A Slow Start
About 30 years ago I had a wonderful Minolta X-100 camera with a couple of decent to good lenses. I really liked the camera, film of course back then, and it delivered. I was the lazy photographer and had my girlfriend develop and print my stuff. She was right into that and I was much more into music and took pictures occasionally. It worked in spells. All of a sudden I would be busy with my camera for some weeks and then it would lie around again for months. My recording studio, writing songs for my bands and doing scores for films occupied much of my time. And of course the computer, which was laughed at by all my friends, asking me "what the bleep are you going to do with a computer?" I had just upgraded from a Sinclair XL to the now famous Macintosh (Mac Plus). At first I had no clue either what to do with it, but I knew it was the tool to go for. Especially when Hypercard came along (thanks Bill Atkinson and shame on Apple for discontinuing Hypercard after a couple of years). I am still using a spinoff of Hypercard, called LiveCode, which is great.
When the digital revolution in camera's came, I let it slide by, like I also had done with auto focus. My father had bought the Minolta X-9000, fully auto focus, but I didn't like it at all. Slow, clumsy and very noisy. It was only in 2009 that I finally swung myself on the digital train and bought a Nikon D200 with the much used and not too bad 18-200 mm lens with VR. And again, as with the Minolta, I had spells during which I was taking pictures, but more often and I enjoyed editing them in Photoshop. Once I had the camera and lens, the going was cheap in comparison to the old days of buying film and developing. But the images remained on my hard drive, with the exception of a couple which I had printed by a mail order company.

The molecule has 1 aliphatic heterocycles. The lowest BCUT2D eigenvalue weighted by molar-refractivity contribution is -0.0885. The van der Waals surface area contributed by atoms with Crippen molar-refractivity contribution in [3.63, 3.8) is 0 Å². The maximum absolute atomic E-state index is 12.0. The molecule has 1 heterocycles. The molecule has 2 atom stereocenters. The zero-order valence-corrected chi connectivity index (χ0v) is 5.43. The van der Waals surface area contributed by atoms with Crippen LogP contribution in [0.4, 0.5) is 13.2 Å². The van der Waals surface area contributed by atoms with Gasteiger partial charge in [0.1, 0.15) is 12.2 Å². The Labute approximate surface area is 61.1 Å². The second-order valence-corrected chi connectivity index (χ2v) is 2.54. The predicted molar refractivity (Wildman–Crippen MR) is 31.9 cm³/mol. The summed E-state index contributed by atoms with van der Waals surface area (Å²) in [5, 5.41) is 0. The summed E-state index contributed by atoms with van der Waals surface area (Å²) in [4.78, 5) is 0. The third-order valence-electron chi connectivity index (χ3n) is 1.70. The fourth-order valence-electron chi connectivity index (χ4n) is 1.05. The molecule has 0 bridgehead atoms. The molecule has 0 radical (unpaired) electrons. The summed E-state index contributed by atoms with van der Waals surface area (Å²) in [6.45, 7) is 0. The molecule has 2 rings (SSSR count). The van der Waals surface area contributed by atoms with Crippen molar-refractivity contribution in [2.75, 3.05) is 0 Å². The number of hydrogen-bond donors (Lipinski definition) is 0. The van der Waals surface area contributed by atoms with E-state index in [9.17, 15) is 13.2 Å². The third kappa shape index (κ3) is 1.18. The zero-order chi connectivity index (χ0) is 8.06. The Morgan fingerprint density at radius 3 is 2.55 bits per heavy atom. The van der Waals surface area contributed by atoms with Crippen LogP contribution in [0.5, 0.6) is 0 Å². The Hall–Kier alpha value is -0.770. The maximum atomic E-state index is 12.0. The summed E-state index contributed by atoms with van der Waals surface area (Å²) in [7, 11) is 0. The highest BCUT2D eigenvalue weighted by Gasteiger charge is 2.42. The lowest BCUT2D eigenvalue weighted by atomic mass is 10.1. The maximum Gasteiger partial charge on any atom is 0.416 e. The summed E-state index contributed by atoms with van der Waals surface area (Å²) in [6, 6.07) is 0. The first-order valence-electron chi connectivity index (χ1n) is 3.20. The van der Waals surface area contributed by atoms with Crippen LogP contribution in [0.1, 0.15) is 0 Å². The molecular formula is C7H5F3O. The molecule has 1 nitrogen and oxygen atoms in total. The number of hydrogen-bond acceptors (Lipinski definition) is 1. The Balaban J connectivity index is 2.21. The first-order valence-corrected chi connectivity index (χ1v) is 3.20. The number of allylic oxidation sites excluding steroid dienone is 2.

About 2 years ago, I saw a photo in a magazine and I tore it out to serve as an idea to try something. It took another couple of months until I actually tried the idea. It was then that the boat started rocking, I was completely taken. That is now just over1 year ago. Since then I have made thousands of photo's, bought a new camera, a D750, some lenses, an Eizo reference monitor and just the other day a Canon IPF6400 printer. And now it is time to write a blog and move out into the world.
So in the coming weeks I will share some things that I have learnt, some adventures I have had and a lot of excitement that has come my way. I want to ride the technical side, as well as the emotional and artistic side of the craft or art. One of my aims is to bridge the horrendous gap between science and art in general. Of course, the language is different, but the underlying questions and quest are the same. Both disciples try to describe 'reality' in their own way and they should be seen as supplemental, not opposite.
I do like good gear and if possible I get the best. But it's never my goal. It should always serve to make great work. I have been talking to people (read men) who had the best there is, talked endlessly about their gear and always were getting an even newer and better piece of hardware. Unfortunately, they have never shown me a decent picture they have taken.